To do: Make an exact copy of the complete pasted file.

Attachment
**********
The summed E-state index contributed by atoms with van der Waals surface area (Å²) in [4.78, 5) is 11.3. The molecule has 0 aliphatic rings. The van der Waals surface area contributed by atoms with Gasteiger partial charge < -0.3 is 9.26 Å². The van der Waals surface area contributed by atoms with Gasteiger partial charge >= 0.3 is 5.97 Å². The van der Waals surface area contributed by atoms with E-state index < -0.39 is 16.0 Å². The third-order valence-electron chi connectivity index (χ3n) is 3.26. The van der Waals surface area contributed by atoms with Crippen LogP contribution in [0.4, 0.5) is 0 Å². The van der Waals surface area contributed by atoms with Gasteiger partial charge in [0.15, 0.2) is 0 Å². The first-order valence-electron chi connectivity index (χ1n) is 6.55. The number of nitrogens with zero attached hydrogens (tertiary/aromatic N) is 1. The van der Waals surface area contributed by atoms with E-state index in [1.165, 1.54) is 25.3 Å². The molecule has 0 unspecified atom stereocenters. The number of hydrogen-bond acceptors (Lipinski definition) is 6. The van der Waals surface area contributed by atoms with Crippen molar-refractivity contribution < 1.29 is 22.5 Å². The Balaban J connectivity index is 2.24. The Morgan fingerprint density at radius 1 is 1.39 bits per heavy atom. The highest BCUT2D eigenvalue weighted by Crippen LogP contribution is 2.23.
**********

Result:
The summed E-state index contributed by atoms with van der Waals surface area (Å²) in [4.78, 5) is 11.3. The molecule has 0 aliphatic rings. The van der Waals surface area contributed by atoms with Gasteiger partial charge < -0.3 is 9.26 Å². The van der Waals surface area contributed by atoms with Gasteiger partial charge >= 0.3 is 5.97 Å². The van der Waals surface area contributed by atoms with E-state index < -0.39 is 16.0 Å². The third-order valence-electron chi connectivity index (χ3n) is 3.26. The van der Waals surface area contributed by atoms with Crippen LogP contribution in [0.4, 0.5) is 0 Å². The van der Waals surface area contributed by atoms with Gasteiger partial charge in [0.15, 0.2) is 0 Å². The first-order valence-electron chi connectivity index (χ1n) is 6.55. The number of nitrogens with zero attached hydrogens (tertiary/aromatic N) is 1. The van der Waals surface area contributed by atoms with E-state index in [1.165, 1.54) is 25.3 Å². The molecule has 0 unspecified atom stereocenters. The number of hydrogen-bond acceptors (Lipinski definition) is 6. The van der Waals surface area contributed by atoms with Crippen molar-refractivity contribution < 1.29 is 22.5 Å². The Balaban J connectivity index is 2.24. The Morgan fingerprint density at radius 1 is 1.39 bits per heavy atom. The highest BCUT2D eigenvalue weighted by Crippen LogP contribution is 2.23.